Faced with ongoing scandals this month involving his allies’ ties to antisemitic extremists, the leader of the Republican Party of Texas has come out strongly — to attack other conservatives who’ve criticized his friends.
For three weeks, Texas GOP Chair Matt Rinaldi has been defiant in the face of calls from members of his own party to cut ties with Defend Texas Liberty leader Jonathan Stickland, who recently hosted avowed white supremacist Nick Fuentes at his office for nearly seven hours. And he’s gone after those who’ve been critical of Defend Texas Liberty, a political action committee that is funded by two of the Texas GOP’s most prolific donors.
Separately, Rinaldi is at the center of a parallel controversy involving a group for young conservatives that he recently embraced despite warnings about its leaders’ openly antisemitic views and ties to white nationalist figures.
For some Republicans, the dual scandals have raised serious questions about the party’s willingness to denounce racists — and its leader’s proximity to those who embrace them.
“He has put his friends’ interests above what is in the best interest of the party,” said Mark McCaig, an attorney and chair of the Texas Republican Initiative. “He is more concerned about protecting them and their gang.”
To be sure, Rinaldi was quick to distance himself from Fuentes. The Texas Tribune spotted Rinaldi earlier this month at the office building where Fuentes, an Adolf Hitler admirer who has called for a “holy war” against Jews and encouraged his followers to beat women, was being hosted by Stickland.
Asked about the Oct. 6 meeting, Rinaldi told the Tribune that he had no idea Fuentes was inside and would never meet with him. As for Stickland? Rinaldi said he would wait until more facts came out before commenting on his longtime political kin.
“I’m not going to make assumptions based on what I’m told by a reporter,” he said on Oct. 8.
Since then, neither Rinaldi nor the Republican Party of Texas has commented on Stickland, even as other major figures — including Lt. Gov. Dan Patrick and Kyle Rittenhouse — have issued statements that confirmed the Tribune’s reporting. Nor has Rinaldi responded to concerns from fellow Republicans and some party executive committee members who’ve called for a break with Defend Texas Liberty, which has donated $257,000 to the party since 2021.
Instead, Rinaldi has reserved his ire for House Speaker Dade Phelan, accusing the Beaumont Republican of politicizing antisemitism before demanding his resignation. Phelan has also demanded Rinaldi step down as the party’s leader and give money the Texas GOP received from Defend Texas Liberty to pro-Israel charities.
Since news of the Fuentes meeting broke, Rinaldi has posted or amplified attacks on Phelan or the Texas House on X, formerly Twitter, more than 40 times. He has not, however, publicly criticized Stickland or Defend Texas Liberty at all — even as new information continues to emerge about their close ties to white supremacists.
On Monday, the Tribune reported that, in just the last month, at least five current and former Fuentes associates have worked with groups that are closely tied to Stickland, Rinaldi and Defend Texas Liberty. That includes True Texas Project, whose leaders have sympathized with the racist gunman who murdered 22 people at an El Paso WalMart in 2019, and who are set to host Rinaldi for a fundraiser and softball game this weekend.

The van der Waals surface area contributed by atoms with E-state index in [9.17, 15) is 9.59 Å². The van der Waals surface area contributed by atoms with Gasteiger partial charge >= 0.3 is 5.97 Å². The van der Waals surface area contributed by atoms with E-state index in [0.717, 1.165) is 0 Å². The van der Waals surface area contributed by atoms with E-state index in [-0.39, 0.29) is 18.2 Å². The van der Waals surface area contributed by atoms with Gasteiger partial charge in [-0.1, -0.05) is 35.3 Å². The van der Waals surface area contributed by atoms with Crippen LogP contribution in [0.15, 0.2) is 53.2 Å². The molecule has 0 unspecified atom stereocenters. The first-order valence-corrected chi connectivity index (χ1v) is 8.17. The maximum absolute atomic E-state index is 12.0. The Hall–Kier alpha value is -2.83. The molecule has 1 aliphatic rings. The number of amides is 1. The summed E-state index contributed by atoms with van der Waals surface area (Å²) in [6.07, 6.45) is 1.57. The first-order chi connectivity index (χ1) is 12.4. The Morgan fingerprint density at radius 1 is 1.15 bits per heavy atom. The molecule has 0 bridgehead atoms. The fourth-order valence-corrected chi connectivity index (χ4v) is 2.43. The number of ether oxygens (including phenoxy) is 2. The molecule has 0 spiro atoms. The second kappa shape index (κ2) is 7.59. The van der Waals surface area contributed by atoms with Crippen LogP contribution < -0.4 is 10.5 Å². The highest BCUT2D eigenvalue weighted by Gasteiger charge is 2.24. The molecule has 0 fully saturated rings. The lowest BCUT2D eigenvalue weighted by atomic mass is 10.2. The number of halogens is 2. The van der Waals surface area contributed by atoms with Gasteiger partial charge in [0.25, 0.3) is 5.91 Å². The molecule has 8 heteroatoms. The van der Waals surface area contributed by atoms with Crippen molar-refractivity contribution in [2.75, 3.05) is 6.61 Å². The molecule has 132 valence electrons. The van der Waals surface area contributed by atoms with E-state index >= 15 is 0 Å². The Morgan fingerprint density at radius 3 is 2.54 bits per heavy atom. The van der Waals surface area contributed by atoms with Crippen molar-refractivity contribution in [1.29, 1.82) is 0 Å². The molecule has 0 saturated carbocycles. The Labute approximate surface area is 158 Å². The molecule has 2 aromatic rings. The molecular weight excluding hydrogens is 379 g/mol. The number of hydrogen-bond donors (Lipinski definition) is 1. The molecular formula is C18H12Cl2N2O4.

On Wednesday, the Texas Observer reported that a swastika-clad neo-Nazi who was spotted handing out antisemitic flyers in Fort Worth this month had previously interned for Luke Macias, a longtime GOP consultant and Rinaldi ally who just replaced Stickland as president of Defend Texas Liberty, according to the group’s website.
And this week, the Tribune reported that the president of Texans For Strong Borders, Chris Russo, has for years been a prominent figure in Fuentes’ racist movement, and has continued to post on anonymous, hate-filled social media accounts as his group — with help from Rinaldi and Defend Texas Liberty — has emerged as an influential voice that’s pushed lawmakers to crack down on legal and illegal immigration.
Rinaldi and the Texas GOP did not respond to multiple requests for comment for this story.
“A Moral Obligation”
The controversies come amid an internecine fight between the state’s far right and the Texas GOP’s more moderate, but still deeply conservative, wing. That strife has exploded into all-out war since the impeachment and acquittal of Attorney General Ken Paxton, a Rinaldi ally who has received nearly $4.65 million from West Texas oil billionaires Tim Dunn and Farris and Dan and Farris Wilks. Those billionaires also fund Defend Texas Liberty and, before that, bankrolled Rinaldi’s career in the Texas House.
Defend Texas Liberty has been one of the most important players in the state party’s ongoing civil war. Campaign finance records show that, since 2021, it has given nearly $15 million to right-wing movements and candidates. The group made headlines this summer after giving $3 million to Patrick, months before he presided over Paxton’s impeachment trial. Defend Texas Liberty also gave $3.6 million to Don Huffines, a former state senator who helped push Gov. Greg Abbott to the right by attacking him on immigration and other issues during last year’s Republican primary.
Meanwhile, the Texas GOP’s far right has continued to embrace groups and individuals that others have warned are a bridge too far. Fuentes was the best-known of those extreme figures; but his visit and the ensuing controversy were punctuated by a separate-but-related scandal involving the party and white supremacists.
That ordeal dates back to August, when the 66-year-old Texas Young Republican Federation voted to end its partnership with the Texas GOP until Rinaldi — who the group accused of initiating a “smear campaign” and partnering with far-right figures to undermine their newly-elected leadership — was removed from his position.